Being able to eat large, succulent strawberries may become a pleasure of the past, as the popular fruit is the latest victim of a changing climate.
- Warm overnight temperatures are contributing to smaller strawberries
- Smaller strawberries are more expensive to pick
- Consumers may need to adapt to buying smaller fruit
It’s not cold weather causing the strawberries to shrink, but rather warmer temperatures.
And as smaller strawberries take longer to pick, production costs are rising along with temperatures — which means lower returns for farmers and could lead to a price hike at the checkout for consumers.
The principal horticulturist at Queensland’s Department of Agriculture and Fisheries (DAF), Christopher Menzel, said field tests at the Nambour research centre showed that as air temperatures rose the size of the fruit dropped.
“With [climate change] even here at Nambour the records show the night temperatures have gone up by about 3 degrees over the past 50 to 60 years, which is quite significant,” he said.
“The size of the fruit is very sensitive to temperatures.
Smaller fruit, high costs
For strawberry farmers, the shrinking fruit is also likely to mean a shrinking payday.
“A plant with small fruit is a lot more expensive to pick than a plant with large fruit,” Mr Menzel said.
“Towards the end of the season, it might take you four times [the initial time] to pick the fruit than it did earlier in the season.”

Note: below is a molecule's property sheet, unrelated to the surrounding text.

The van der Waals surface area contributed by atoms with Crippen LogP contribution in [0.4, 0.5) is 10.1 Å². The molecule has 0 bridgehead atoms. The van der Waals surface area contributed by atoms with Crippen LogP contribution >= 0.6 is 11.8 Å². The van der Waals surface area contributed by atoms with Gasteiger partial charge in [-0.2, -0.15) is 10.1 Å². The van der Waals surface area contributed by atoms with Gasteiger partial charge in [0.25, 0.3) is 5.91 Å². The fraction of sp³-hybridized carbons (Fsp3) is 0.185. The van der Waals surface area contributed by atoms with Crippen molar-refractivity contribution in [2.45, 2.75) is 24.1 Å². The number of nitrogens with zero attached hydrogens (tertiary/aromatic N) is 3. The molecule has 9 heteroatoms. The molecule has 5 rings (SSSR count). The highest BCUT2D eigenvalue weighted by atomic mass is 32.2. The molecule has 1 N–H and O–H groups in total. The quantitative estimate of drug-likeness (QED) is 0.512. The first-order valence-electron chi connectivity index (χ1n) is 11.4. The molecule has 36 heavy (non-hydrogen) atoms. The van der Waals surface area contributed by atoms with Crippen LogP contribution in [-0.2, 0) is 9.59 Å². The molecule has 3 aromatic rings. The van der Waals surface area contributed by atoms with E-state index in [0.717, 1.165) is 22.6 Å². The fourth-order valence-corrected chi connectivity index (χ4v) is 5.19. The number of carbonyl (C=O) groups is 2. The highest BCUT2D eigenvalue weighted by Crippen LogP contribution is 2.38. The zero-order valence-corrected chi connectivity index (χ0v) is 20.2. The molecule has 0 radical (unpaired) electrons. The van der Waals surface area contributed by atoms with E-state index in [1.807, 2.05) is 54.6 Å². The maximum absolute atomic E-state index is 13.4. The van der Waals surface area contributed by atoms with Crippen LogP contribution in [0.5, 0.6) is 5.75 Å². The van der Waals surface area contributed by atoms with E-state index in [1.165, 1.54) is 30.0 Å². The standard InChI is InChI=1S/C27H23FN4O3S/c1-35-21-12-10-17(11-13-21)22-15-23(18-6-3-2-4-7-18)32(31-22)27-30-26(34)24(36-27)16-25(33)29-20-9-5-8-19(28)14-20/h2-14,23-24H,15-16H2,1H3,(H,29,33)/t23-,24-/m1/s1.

The strawberry sales manager at the Brisbane wholesale markets outlet Fabco, Katrina Carpenter, said it was an issue they were already seeing.
“Because [strawberries that are] mediums are generally half the price of an extra-large, you get a lot more medium fruit, so you sell a lot more of that.”
The study and anecdotal evidence matched research around the world, which Mr Menzel said could mean all strawberry-growing regions would face similar problems.
“There have been studies done in California that say without better varieties or new technology, yields in the next 50 years in California will fall by about 10 to 40 per cent as to what they are now,” he said.
Farmers will need to adapt
While climate change is causing an inevitable impact on strawberry production, Mr Menzel is optimistic the industry will adapt even if it might take a while.
Research is already being done on improving heat-resistant varieties at Bundaberg, but it could take 10 to 20 years for selective breeding to produce a new option.
Until then, big strawberries might appear on the shelves slightly earlier than in previous years.
Mr Menzel said, for now, farmers could plant earlier in the year to still get the desired sized fruit before the heat arrived.
“That means they’ll get a higher proportion of their fruit before the warm weather arrives in early summer,” he said.
“And so that can mitigate some of the effects of warm weather on fruit production.”